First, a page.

The Raptor Intern receives training and performs duties in the following areas of raptor care:

Raptor RescueEdit

Field rescue of trapped and downed raptors; re-nesting of nestling hawks, owls and vultures; and coordination of transport for injured and orphaned raptors from all parts of Alabama.

Emergency Hotline and AdmissionsEdit

Receives training to provide advice and assistance for Hotline calls on a wide range of wildlife emergencies, and also to perform admissions interviews with the public for wildlife patients being admitted to the center.

Evaluation and Initial Care of New PatientsEdit

Receives training to perform competent examination and evaluation of new raptor patients, along with performing stabilizing treatments for dehydration and emaciation, palpation of fractures and management of wounds, as well as recognition of symptoms of common diseases and parasites of raptors.

Management of Intensive Care and Convalescent RaptorsEdit

Housing, handling and feeding of intensive care and convalescent raptors, as well as nestlings and fledglings.

Management of Non-releasable Education RaptorsEdit

Daily feeding and cleaning, management of housing and furnishings such as perches, substrate, and water bowls, security concerns and general animal well-being, as well as maintaining good condition of beaks, talons, feet and feathers.

Release Prep Planning and DevelopingEdit

Works with the Rehabilitation Director on researching and developing special housing and foraging plans appropriate to each species and prepares and maintains appropriate facilities as needed. The Wildlife Center currently has four hacking stations at different locations for the rearing and gradual release of nestling raptors. The Raptor Intern is trained to manage a program of hacking for Red-tailed Hawks, Red-shouldered Hawks, Broad-winged Hawks, Cooper's Hawks and American Kestrels.

Release Prep MonitoringEdit

Daily monitoring of foraging, socialization, weatherproofing, and general adjustment to release prep habitat, in order to ensure that animals are progressing normally.

Cleaning and FeedingEdit

Daily cleaning and maintenance of all cages, service areas and adjacent grounds associated with indoor convalescent and outdoor release prep facilities.

Food Animal Ordering and CareEdit

The Raptor Intern is responsible for ordering and maintaining an adequate supply of live and frozen rodents for all predatory animals at the Wildlife Center, and will coordinate the weekly rodent order with the Release Prep Facility at Smyer Lake. Also responsible for daily care and maintenance of the Center's live rodents.

Release Assessment and SchedulingEdit

The Raptor Intern will maintain records on each patient being prepared for release and will work with the Rehabilitation Director to develop a Release Plan for each bird or group of birds, with target dates for foraging skills, fitness assessments and tentative release dates which can be re-assessed periodically.

Species HandledEdit

Raptors handled routinely at the Wildlife Center are: Red-tailed Hawks, Red-shouldered Hawks, Broad-winged Hawks, Cooper's Hawks, Sharp-shinned Hawks, American Kestrels, Black Vultures, Turkey Vultures, Great Horned Owls, Barred Owls, Screech Owls and Barn Owls. Peregrine Falcons, Merlins, Northern Harriers, Mississippi Kites, Short-eared Owls, Ospreys, and Bald and Golden Eagles are occasionally handled.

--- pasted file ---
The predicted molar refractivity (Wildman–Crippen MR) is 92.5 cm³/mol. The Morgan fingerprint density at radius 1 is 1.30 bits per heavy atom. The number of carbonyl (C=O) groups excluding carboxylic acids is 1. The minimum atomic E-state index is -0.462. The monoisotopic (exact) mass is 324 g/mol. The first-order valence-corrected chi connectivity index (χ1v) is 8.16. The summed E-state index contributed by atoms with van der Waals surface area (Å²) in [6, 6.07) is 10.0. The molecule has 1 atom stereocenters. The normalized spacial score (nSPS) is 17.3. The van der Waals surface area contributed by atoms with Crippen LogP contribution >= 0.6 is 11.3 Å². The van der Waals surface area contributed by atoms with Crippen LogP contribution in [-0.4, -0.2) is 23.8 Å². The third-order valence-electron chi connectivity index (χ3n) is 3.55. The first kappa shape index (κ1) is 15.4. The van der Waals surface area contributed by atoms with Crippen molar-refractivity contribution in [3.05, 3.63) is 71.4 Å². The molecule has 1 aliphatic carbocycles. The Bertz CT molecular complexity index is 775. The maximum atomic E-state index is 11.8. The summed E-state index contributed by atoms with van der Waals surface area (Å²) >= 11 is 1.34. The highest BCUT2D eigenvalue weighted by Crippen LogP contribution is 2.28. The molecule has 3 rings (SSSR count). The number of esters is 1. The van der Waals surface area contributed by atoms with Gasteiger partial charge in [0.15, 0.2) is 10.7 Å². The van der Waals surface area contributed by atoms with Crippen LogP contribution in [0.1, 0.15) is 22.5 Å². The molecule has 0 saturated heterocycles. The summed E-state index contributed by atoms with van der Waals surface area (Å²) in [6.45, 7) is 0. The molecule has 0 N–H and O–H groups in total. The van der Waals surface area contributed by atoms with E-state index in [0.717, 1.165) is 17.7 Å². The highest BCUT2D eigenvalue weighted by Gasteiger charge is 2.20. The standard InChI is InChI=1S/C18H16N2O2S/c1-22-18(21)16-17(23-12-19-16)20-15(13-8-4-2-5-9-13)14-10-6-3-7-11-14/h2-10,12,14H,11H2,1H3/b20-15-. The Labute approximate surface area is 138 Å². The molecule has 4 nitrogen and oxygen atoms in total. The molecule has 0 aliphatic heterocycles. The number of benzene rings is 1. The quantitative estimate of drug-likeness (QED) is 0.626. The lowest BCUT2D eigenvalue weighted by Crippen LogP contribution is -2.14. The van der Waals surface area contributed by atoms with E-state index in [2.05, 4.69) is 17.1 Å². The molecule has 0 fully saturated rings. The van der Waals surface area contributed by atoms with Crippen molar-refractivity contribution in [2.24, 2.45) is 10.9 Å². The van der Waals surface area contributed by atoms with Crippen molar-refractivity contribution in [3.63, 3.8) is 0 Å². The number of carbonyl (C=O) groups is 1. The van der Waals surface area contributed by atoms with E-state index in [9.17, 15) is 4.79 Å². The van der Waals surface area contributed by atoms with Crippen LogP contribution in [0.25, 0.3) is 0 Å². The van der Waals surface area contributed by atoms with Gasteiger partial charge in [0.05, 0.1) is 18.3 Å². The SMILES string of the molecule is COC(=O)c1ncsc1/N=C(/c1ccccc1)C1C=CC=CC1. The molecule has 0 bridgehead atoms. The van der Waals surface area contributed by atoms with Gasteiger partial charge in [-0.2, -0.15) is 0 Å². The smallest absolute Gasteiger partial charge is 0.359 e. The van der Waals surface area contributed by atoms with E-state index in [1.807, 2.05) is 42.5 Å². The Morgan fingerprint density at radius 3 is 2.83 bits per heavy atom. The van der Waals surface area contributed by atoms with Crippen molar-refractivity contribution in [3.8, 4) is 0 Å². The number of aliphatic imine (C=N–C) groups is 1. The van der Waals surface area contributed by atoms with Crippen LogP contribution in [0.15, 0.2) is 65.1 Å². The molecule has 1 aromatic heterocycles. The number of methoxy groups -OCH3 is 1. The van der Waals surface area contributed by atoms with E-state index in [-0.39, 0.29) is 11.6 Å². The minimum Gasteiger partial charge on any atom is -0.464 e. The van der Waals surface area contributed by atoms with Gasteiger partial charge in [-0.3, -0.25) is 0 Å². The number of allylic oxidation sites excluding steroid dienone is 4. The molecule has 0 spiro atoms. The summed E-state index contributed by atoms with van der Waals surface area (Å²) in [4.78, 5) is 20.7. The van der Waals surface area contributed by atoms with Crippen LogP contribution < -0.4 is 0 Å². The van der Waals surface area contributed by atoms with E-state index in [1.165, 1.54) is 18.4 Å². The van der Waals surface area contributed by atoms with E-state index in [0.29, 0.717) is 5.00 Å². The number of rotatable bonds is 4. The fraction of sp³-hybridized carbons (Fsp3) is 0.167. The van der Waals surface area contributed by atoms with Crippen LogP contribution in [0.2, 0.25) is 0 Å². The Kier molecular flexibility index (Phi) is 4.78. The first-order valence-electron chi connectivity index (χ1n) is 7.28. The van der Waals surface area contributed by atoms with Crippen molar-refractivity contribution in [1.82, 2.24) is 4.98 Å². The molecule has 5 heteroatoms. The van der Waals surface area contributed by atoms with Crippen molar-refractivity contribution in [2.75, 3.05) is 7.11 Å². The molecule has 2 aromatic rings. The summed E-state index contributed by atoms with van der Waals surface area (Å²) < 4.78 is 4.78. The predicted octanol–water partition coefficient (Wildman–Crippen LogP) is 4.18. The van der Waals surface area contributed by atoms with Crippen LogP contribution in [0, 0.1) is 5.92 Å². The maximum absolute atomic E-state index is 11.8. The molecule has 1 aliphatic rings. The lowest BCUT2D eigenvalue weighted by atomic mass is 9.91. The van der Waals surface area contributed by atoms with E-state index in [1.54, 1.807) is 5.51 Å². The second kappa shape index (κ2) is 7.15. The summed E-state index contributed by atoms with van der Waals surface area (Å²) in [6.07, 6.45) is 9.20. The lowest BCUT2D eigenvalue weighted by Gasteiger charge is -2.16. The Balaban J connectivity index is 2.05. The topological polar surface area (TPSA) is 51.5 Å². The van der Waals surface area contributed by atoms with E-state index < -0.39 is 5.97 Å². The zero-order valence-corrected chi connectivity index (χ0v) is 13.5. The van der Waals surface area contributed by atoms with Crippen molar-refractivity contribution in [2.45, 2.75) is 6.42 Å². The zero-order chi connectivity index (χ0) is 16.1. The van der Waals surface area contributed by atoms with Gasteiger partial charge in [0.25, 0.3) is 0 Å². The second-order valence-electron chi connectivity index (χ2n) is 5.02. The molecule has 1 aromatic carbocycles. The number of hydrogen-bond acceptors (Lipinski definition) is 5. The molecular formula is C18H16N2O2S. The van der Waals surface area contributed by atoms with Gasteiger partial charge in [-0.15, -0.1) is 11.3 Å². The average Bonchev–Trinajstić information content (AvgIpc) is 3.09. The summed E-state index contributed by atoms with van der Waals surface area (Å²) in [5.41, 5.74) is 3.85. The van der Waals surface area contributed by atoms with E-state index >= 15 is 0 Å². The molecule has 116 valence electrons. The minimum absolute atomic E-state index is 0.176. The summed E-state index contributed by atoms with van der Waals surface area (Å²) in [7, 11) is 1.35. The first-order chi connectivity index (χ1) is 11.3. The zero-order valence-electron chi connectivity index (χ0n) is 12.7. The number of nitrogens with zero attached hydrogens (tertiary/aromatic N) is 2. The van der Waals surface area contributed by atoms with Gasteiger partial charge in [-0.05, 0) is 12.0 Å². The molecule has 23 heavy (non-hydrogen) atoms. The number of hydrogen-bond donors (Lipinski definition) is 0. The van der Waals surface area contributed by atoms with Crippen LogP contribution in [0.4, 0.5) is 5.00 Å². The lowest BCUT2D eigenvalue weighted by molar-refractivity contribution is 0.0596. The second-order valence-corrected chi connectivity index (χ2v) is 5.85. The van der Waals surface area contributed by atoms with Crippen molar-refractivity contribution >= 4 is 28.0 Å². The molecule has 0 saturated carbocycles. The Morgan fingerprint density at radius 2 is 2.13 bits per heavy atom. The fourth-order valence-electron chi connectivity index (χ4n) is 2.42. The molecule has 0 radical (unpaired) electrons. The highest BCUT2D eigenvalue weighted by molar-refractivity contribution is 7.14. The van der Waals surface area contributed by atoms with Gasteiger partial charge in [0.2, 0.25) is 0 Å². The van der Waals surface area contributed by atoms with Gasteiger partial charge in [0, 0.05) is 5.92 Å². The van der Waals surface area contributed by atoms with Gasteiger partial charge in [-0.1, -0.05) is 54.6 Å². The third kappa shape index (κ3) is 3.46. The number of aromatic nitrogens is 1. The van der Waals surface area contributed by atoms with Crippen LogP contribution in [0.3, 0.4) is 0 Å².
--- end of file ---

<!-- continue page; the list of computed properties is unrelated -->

Avian InternEdit

Katie, our Avian Intern, earned a Bachelor's Degree in Mechanical Engineering at the University of Alabama. She currently is working on a Master's in Molecular Biology. She conducted research in thermodynamics as an intern at Harrison Radiator and currently is researching the metabolism and intestinal performance of Garter Snakes during hibernation.

ResponsibilitiesEdit

The Avian Intern works directly under the supervision of the Rehabilitation Director to coordinate the care of all avian species other than birds of prey during all stages of rehabilitation in order to prepare them to return to the wild. Daily duties include: Assisting in admissions exams, supportive care and medical treatments, carrying out routine daily care and feeding of convalescent birds, and coordinating individual release prep plans for all releasable birds. The intern is also responsible for the care of non-releasable birds. The Avian Intern will coordinate care of any juvenile birds being returned to their parents, and also the fostering of young birds to the nests or nest boxes of foster parents.

The Avian Intern receives training and performs duties in the following areas:

AdmissionsEdit

Evaluation and Initial Care Protocols Receives training to perform competent examination and evaluation of new patients, along with performing stabilizing treatments for dehydration and emaciation, palpation of fractures and management of wounds, as well as recognition of symptoms of common diseases and parasites of birds.

Emergency Hotline and AdmissionsEdit

Receives training to provide advice and assistance for Hotline calls on a wide range of wildlife emergencies, and also to perform admissions interviews with the public for wildlife patients being admitted to the center.

Management of Intensive Care and Convalescent BirdsEdit

Housing, handling and feeding of intensive care and convalescent birds, as well as nestlings and fledglings.

Release Prep Planning and DevelopingEdit

The Avian Intern must be prepared to work with a broad range of species, including wading birds, shorebirds, waterfowl, and perching birds. The Avian Intern works with the Rehabilitation Director on researching and developing special housing and foraging plans appropriate to each species and prepares and maintains appropriate facilities as needed. The Avian Intern also maintains permanent casebooks on all successful rehabilitation of unusual species, so that techniques developed for that species can be readily accessed when the need arises.